From humble beginnings in 1968, Nappanee, Indiana-based Newmar Corp. has grown into one of the most successful and forward-thinking motorhome manufacturers in the industry.
This year, Newmar Corporation celebrates its golden anniversary. The company is recognizing this milestone with the theme “A half-century, built one at a time.”
In 1968 Marvin Miller and Marvin Newcomer (who had worked for Mr. Miller as a sales manager) left their jobs at an established RV manufacturer to establish Newmar. Their goal was to build the best-quality recreation vehicles the world had ever seen.
A lifelong Nappanee resident, Marvin Miller knew the town was home to many skilled and dedicated men and women, many of whom ended up as Newmar employees. The company’s first product, released in 1971, was a Kountry Aire fifth-wheel trailer.
When Marvin Miller decided to retire, he entertained many offers and in 1984 sold his 51 percent ownership to Mahlon Miller, then-president of RV manufacturer Holiday Rambler. Marvin knew that Mahlon would not move the company elsewhere. In 1991, Mahlon purchased the remaining 49 percent from a silent partner.
1984 also marked the year Newmar released its first Class A motorhome. In 2012, as the high-end travel trailer market was changing, Newmar stopped producing fifth-wheels to focus exclusively on building Class A motorhomes.
Newmar has a history of innovation rather than imitation. In 1991 the company unveiled the first motorhome with power slideouts. For the next three years, competitors tried to sell against that idea. By year four, most manufacturers came to the National RV Trade Show in Louisville, Kentucky, with slideouts in their floor plans. Newmar also introduced the flush-floor slideout in motorhomes.
In 1990 Newmar debuted the Dutch Star and Mountain Aire motorhomes, which remain in the company’s lineup today.
The company also introduced Comfort Drive, a self-straightening steering wheel technology for smoother ride and handling; the STAR Foundation, a steel superstructure designed to strengthen an existing chassis frame; and cathedral ceilings, which increase headroom in rear motorhome baths and bedrooms.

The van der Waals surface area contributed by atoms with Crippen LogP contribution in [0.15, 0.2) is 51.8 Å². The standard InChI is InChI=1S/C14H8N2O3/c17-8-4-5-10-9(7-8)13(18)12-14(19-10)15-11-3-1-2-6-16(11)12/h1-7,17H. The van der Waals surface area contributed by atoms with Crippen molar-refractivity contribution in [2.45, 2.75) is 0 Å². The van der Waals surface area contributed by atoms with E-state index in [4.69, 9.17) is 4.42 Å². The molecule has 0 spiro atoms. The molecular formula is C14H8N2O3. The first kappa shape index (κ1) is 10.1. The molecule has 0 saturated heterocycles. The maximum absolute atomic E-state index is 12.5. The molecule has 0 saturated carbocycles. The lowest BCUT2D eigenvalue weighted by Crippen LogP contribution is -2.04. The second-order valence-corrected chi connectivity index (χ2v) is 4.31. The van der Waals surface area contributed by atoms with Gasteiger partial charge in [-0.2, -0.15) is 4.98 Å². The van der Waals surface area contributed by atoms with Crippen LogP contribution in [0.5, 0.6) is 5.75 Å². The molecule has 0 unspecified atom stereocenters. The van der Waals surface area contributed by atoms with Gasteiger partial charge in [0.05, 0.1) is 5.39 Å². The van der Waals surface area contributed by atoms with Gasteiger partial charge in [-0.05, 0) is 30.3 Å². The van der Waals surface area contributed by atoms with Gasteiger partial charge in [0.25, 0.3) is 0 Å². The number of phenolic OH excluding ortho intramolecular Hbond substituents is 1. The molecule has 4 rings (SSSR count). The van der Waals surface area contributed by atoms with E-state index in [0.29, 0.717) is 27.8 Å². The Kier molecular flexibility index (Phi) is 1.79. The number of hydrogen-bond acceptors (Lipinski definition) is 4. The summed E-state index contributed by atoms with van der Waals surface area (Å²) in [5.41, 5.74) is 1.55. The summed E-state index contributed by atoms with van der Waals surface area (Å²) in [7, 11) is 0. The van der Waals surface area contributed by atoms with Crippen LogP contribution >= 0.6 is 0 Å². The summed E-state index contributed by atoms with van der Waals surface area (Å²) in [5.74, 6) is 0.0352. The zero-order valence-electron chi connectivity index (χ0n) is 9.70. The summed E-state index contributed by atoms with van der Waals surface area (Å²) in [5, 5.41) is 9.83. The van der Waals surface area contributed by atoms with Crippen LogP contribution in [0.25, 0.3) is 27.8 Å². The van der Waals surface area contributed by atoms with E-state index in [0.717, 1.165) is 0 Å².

Newmar was the first manufacturer to install awnings on the roof and incorporate them into the fascia, as opposed to the traditional practice of hanging them on the side of the coach. The company also launched the True Comfort ducted central air-conditioning system.
Newmar pioneered the use of full body paint on a motorhome, in 1998. And the company debuted the industry’s first nonretrofitted wheelchair-accessible Class A motorhome: the 2012 Canyon Star 3911. Today the Newmar Mobility lineup also includes the Ventana and Dutch Star 4311 diesel models.
And looking forward, Newmar recently introduced the 2018 New Aire, a smaller diesel pusher that doesn’t sacrifice on amenities and is designed to attract Millennials to the motorhome market. A different kind of premium coach, the New Aire is built from the ground up to deliver high end luxury in a smaller package.
The company began with 100 employees. The ranks swelled to 1,200 before the recession in 2009. Currently, Newmar employs around 800. The physical facility also has grown over the years. A 116,000-square-foot assembly plant was built in 1995; a 150,000-square-foot, air-conditioned chassis prep facility was added in 2004.
Mahlon’s son, Matt, worked in engineering and became president of the company in 2006, just in time to weather the economic downturn two years later by reaffirming Newmar’s commitment to its dealers and customers.
The average employee tenure at Newmar is more than 12 years, with a large number of 30– and 40-year veterans.
Newmar currently manufactures Class A gas motorhomes (Bay Star Sport, Bay Star, and Canyon Star), Class A diesel motorhomes (Ventana LE, Ventana, Dutch Star, and New Aire), and luxury Class A diesel motorhomes (Mountain Aire, London Aire, Essex, and King Aire).
NEWMAR: When You Know The Difference
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— Lou Holtz